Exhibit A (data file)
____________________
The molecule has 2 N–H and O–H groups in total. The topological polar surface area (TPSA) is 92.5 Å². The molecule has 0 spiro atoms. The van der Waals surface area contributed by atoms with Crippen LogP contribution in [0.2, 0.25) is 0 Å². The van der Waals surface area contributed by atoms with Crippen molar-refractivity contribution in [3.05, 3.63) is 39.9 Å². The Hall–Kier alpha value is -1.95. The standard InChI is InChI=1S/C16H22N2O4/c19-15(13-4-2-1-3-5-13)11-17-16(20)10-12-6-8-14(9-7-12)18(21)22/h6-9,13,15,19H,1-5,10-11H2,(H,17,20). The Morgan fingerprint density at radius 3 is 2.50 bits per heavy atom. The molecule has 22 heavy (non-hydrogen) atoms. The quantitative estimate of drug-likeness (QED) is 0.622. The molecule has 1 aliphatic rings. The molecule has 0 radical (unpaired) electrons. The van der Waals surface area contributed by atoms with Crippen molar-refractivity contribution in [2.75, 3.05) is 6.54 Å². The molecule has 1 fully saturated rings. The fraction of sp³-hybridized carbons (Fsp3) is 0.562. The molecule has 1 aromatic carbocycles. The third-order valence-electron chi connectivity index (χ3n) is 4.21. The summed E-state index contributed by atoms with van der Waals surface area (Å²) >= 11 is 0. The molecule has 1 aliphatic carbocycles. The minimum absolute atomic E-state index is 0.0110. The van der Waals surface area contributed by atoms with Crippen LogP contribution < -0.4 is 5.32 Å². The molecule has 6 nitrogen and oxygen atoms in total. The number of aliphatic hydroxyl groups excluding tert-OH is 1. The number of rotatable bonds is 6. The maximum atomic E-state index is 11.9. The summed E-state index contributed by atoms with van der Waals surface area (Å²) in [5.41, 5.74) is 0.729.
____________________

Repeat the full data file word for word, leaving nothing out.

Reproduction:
The molecule has 2 N–H and O–H groups in total. The topological polar surface area (TPSA) is 92.5 Å². The molecule has 0 spiro atoms. The van der Waals surface area contributed by atoms with Crippen LogP contribution in [0.2, 0.25) is 0 Å². The van der Waals surface area contributed by atoms with Crippen molar-refractivity contribution in [3.05, 3.63) is 39.9 Å². The Hall–Kier alpha value is -1.95. The standard InChI is InChI=1S/C16H22N2O4/c19-15(13-4-2-1-3-5-13)11-17-16(20)10-12-6-8-14(9-7-12)18(21)22/h6-9,13,15,19H,1-5,10-11H2,(H,17,20). The Morgan fingerprint density at radius 3 is 2.50 bits per heavy atom. The molecule has 22 heavy (non-hydrogen) atoms. The quantitative estimate of drug-likeness (QED) is 0.622. The molecule has 1 aliphatic rings. The molecule has 0 radical (unpaired) electrons. The van der Waals surface area contributed by atoms with Crippen molar-refractivity contribution in [2.75, 3.05) is 6.54 Å². The molecule has 1 fully saturated rings. The fraction of sp³-hybridized carbons (Fsp3) is 0.562. The molecule has 1 aromatic carbocycles. The third-order valence-electron chi connectivity index (χ3n) is 4.21. The summed E-state index contributed by atoms with van der Waals surface area (Å²) >= 11 is 0. The molecule has 1 aliphatic carbocycles. The minimum absolute atomic E-state index is 0.0110. The van der Waals surface area contributed by atoms with Crippen LogP contribution < -0.4 is 5.32 Å². The molecule has 6 nitrogen and oxygen atoms in total. The number of aliphatic hydroxyl groups excluding tert-OH is 1. The number of rotatable bonds is 6. The maximum atomic E-state index is 11.9. The summed E-state index contributed by atoms with van der Waals surface area (Å²) in [5.41, 5.74) is 0.729.